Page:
While such effects are easily measured, the overall result is not so tangible. The effect on sales and its true value to the business is almost impossible to calculate, he admits. So now the experiment is over, will he carry it on?
"Of course, but it may be in some other form because the contacts we have made are maturing. I wouldn't have thought last January I would be doing any of it by next year, but now there are about 1,000 people a month more looking at our plants - that's all I know. I think the people who are looking are quality people because we have Google Analytics so we can see where they have come from and where they are going to.
"You just have to keep posting information to keep the stats up, but don't invest the house in it. You can see from the stats the things people are interested in - our vegetable allotment blog attracted a lot of interest."
But there are pitfalls too, he warns, and amateur blogging will not be worthwhile for every business. Fitzgerald Nurseries' core function is introducing new products to the market - the fact that they have no sales history makes promotion all the more important.
This is not the case for every grower. Ultimately, he says, to see whether it is working, simply Google his plants. A search on Ceanothus 'Tuxedo' illustrates the point. The 2,000 or so results that come back include articles by bloggers, journalists, growers and retailers from all over the world. Quite how it works he is not sure. "Everyday someone in the USA Googles 'Tuxedo' and I don't know where that's coming from.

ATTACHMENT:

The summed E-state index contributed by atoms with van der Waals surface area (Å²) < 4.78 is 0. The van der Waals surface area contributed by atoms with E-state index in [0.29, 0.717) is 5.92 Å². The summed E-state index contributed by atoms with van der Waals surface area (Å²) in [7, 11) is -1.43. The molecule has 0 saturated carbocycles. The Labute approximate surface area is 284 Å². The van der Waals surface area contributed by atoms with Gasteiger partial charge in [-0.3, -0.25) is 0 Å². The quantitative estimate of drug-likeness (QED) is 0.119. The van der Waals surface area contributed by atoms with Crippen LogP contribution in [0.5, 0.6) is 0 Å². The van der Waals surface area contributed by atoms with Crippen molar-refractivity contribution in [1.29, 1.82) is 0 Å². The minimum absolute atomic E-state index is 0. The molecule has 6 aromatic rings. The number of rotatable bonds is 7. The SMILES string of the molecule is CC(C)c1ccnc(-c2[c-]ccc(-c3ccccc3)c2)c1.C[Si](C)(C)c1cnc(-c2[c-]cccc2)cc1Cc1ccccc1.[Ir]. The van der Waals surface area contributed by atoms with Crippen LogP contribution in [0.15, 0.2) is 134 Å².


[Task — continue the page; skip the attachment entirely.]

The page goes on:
"I am not sure even the gurus know what they are talking about, but I suspect it's not such a new phenomenon, just more public. The man handing out leaflets for his shop is doing the same thing, just on a more simplified level.
"Maybe people will always seek out a good product, but it does seem that these days that there are a lot of people promoting a lot of good products and often with much bigger budgets, so this is a great way to get your information out there."
TOP TIPS FOR NURSERIES CONSIDERING SOCIAL MEDIA
- Is this is something you can give time to?
- Who in the company has the best skill set and time availability to carry out this activity?
- What are the best programs - Twitter, Facebook, Blogger software?
- What are the best tools - iPhone, laptop or other data phone?
- Should you do a basic course? I would suggest a one-to-one or group course on using social media.
- Do not rush in and have no major expectations of financial reward.
- Be social. Social media is not a quick way to riches but a tool to gather and give information that may or may not lead to sales.
- Once you have experience and a feel for what you are doing, reassess.
- Keep the day job your focus. Social media can consume a lot of time and damage your good work.
- Social media is just another name in another age for networking, but with massive network potential you could not have reached before.